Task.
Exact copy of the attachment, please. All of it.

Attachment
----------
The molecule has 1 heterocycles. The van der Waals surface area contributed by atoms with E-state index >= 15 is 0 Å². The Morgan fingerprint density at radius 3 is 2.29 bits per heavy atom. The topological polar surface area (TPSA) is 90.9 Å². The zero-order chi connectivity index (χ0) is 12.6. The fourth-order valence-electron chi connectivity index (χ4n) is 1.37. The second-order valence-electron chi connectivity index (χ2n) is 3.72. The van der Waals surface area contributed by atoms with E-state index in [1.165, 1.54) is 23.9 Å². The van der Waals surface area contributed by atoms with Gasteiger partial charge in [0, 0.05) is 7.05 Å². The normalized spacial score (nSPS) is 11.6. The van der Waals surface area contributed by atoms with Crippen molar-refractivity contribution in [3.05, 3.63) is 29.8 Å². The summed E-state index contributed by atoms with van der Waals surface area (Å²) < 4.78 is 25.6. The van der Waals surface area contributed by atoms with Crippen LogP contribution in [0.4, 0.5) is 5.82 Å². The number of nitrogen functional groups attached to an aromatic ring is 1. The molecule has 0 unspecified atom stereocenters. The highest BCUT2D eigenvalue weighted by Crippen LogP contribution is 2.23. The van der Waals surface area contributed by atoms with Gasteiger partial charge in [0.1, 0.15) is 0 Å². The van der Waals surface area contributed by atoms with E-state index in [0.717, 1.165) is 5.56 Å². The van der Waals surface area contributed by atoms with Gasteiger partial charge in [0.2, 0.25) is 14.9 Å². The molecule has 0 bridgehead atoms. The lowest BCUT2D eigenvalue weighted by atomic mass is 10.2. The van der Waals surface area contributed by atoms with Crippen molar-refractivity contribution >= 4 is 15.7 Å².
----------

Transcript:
The molecule has 1 heterocycles. The van der Waals surface area contributed by atoms with E-state index >= 15 is 0 Å². The Morgan fingerprint density at radius 3 is 2.29 bits per heavy atom. The topological polar surface area (TPSA) is 90.9 Å². The zero-order chi connectivity index (χ0) is 12.6. The fourth-order valence-electron chi connectivity index (χ4n) is 1.37. The second-order valence-electron chi connectivity index (χ2n) is 3.72. The van der Waals surface area contributed by atoms with E-state index in [1.165, 1.54) is 23.9 Å². The van der Waals surface area contributed by atoms with Gasteiger partial charge in [0, 0.05) is 7.05 Å². The normalized spacial score (nSPS) is 11.6. The van der Waals surface area contributed by atoms with Crippen molar-refractivity contribution in [3.05, 3.63) is 29.8 Å². The summed E-state index contributed by atoms with van der Waals surface area (Å²) < 4.78 is 25.6. The van der Waals surface area contributed by atoms with Crippen LogP contribution in [0.4, 0.5) is 5.82 Å². The number of nitrogen functional groups attached to an aromatic ring is 1. The molecule has 0 unspecified atom stereocenters. The highest BCUT2D eigenvalue weighted by Crippen LogP contribution is 2.23. The van der Waals surface area contributed by atoms with Gasteiger partial charge in [0.1, 0.15) is 0 Å². The van der Waals surface area contributed by atoms with E-state index in [0.717, 1.165) is 5.56 Å². The van der Waals surface area contributed by atoms with Gasteiger partial charge in [0.2, 0.25) is 14.9 Å². The molecule has 0 bridgehead atoms. The lowest BCUT2D eigenvalue weighted by atomic mass is 10.2. The van der Waals surface area contributed by atoms with Crippen molar-refractivity contribution >= 4 is 15.7 Å².